AS PRIEST AND PARSON.
Mr. Dalton was graduated from college in 1613, and was ordained a priest and licensed to preach in the diocese of Norwich in June, 1614.1 No severe course of theological study was imposed at that time upon candidates for the ministry. Those were the golden days of "preaching tailors and weavers." In March, 1615, the new clerk was inducted into the tempting rectory of Woolverstone, in Suffolk, of the same bishopric.
After Queen Elizabeth had been sumptuously entertained in East Anglia, during one of her royal excursions, she said: "Now I understand the saying, 'The Wise Men came from the East.' " The good Bishop Hall. Pf Norwich, was always glad to remember his first curacy in "the sweet and civil county of Suffolk." The common phrase "Silly Suffolk" was actually a compliment; for "the English word silly is derived from the German selig, which means 'holy' or 'blessed,' and it was applied to Suffolk on account of the number of beautiful churches it contains."2 Dr. Thomas Fuller says: "The Air thereof generally is sweet, and by the best Physicians esteemed the best in England, often prescribing the receipt thereof to the consumptionish Patients."3 Our modern Suckling has added: he climate is healthy, though the Winters are cold, and the winds of Spring sharp and piercing."4 Mr. Dalton's long residence on the bleak Suffolk coast had fitted him for the wild storms and "horrid snows" and mighty frosts of the Hampton ocean-front.5
We are assured that the original record of Mr. Dalton's ordination has been lost; so that first in order we have the following account of his institution. For it we are indebted to Bishop John Jegon's private register:6
" C. Suff: Timotheus Dalton clics in artibus
R : Wolfreston. Bacch sup pntacone Arthuri wool-
Dec: Samford rich oatroni inde, Institut est ad
Eam vacan p mortem, vitimi Incu.
Et subscript &c., et mandate est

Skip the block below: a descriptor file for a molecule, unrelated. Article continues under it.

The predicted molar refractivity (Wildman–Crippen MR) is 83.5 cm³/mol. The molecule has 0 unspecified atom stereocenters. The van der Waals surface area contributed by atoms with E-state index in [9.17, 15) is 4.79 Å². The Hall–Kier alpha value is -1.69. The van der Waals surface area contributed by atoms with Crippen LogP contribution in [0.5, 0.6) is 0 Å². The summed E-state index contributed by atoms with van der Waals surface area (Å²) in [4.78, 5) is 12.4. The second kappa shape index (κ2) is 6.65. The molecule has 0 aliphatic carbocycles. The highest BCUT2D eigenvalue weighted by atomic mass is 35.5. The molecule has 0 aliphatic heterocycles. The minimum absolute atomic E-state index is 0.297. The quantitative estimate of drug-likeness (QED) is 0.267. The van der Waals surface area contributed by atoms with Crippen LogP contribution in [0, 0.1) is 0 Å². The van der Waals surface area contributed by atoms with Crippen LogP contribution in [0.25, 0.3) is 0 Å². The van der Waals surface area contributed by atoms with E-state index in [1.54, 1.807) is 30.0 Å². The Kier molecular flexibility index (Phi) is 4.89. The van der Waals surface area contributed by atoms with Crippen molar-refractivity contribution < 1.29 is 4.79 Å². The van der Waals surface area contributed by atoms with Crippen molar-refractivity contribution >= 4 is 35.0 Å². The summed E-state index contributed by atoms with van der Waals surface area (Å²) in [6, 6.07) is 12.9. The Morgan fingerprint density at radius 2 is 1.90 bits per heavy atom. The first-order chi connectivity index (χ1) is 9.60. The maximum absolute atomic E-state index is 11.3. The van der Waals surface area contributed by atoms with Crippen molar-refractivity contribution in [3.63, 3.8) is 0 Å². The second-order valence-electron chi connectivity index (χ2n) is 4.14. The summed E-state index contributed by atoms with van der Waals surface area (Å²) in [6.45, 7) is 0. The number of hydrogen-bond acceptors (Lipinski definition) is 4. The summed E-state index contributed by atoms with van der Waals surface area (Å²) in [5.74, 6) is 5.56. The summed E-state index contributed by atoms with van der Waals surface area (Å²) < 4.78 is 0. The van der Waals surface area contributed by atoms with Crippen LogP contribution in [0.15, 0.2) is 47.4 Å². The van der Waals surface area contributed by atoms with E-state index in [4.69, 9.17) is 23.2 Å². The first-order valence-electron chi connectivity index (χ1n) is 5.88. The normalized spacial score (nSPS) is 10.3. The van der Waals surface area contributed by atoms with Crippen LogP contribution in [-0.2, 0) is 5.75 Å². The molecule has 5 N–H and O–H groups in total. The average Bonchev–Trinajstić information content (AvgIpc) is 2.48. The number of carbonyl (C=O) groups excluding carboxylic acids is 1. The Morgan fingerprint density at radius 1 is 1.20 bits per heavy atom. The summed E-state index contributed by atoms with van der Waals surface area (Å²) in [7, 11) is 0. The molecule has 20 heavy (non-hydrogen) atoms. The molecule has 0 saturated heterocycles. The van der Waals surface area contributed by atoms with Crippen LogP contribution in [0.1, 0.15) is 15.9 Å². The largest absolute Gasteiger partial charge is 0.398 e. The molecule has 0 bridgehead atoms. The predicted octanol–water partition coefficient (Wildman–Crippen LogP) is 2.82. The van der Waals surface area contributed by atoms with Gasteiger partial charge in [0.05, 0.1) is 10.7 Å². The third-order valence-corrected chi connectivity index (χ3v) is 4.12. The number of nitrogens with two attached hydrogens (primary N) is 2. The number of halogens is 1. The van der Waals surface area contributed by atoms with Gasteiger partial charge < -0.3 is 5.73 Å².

Which, being interpreted, reads thus:
"County of Suffolk. Timothy Dalton, clerk, Bachelor
Rectory of Wolverene. of Arts, upon the presentation
Deanery of Samford. of Arthur Woolrich, the patron
thereof, is instituted to the
same, vacant through the death
of the last incumbent; and he
Subscribed, etc., and a mandate
Is sent to the Archdeacon, etc."
[Typographers note: Certain letters in the first half of this writing are not available in MicroSoft Word. The original of this paragraph appears on page 34 of the book.]
There is another account7 of the institution, to be found in the official Institution Books of the diocese.
"Wulverston. Timotheus Dalton clic in artibus bacch.
sup pntacone Arthuri Woolrich Patroni
inde Institut' est eunde vacan p mortem
vltimi Incum. Et subscripsit & jurauit,
&c., et mandat. Est Archino, &c."
The added words: "& jurauit" mean that the new rector was sworn to keep and perform "the Three Articles." Now it is somewhat remarkable that there is so much uncertainty as the precise character of these famous articles. Several versions of them have been given. King James drew up a special code of his own,8 which he called his "darling Articles," and which are known to hiostorians as "the five Articles of Perth.: They worried the Scottish Church from 1616 to 1638, when King Charles wisely abandoned them. We believe that they were never offered in England, and that "the Three Articles" which Mr. Dalton subscribed were the same that were introduced by Archbishop Whitgift,9 in 1583, after the creation of the High Commission. He ordained as follows:10
"6. That none be permitted to preach, read, catechize, minister the Sacrements, or execute any other ecclesiastical function, by what authority soever he be admitted thereto, unless he consent and sub-subscribe to these Articles following, before the ordinary of the diocese wherein he preacheth, readith, catachizeth, or ministereth the Sacraments, viz:
"I. That [Her] Majesty, under God. Hath and ought to have the sovereignty and rule over all manner of persons, born with [her] realms, dominions and countries, of what estate, either ecclesiastical or temporal, soever they be; and that no foreign power, prelate, estate or potentate, hath or ought to have any jurisdiction, power, superiority, pre-eminence or authority, ecclesiastical or temporal, within [Her] Majesty's said realms, dominions and countries.
"II. That the Book of Common Prayer, and of Ordering Bishops, Priests and Deacons, conatineth nothing in it contrary to the Word of God; and that the same may lawfully be used; and that he himself will use the form of the said Book prescribed in public prayer and administration of the Sacrements, and none other.
"III. That he alloweth the Book of [xxxix] Articles of Religion, agreed upon by the Archbishops and Bishops of both provinces, and the whole Clergy, in the Convocation holden at London, in the year of our Lord God 1562, and set forth by [Her] Majesty's authority; and that he believeth all the Articles therein contained to be agreeable to the Word of God."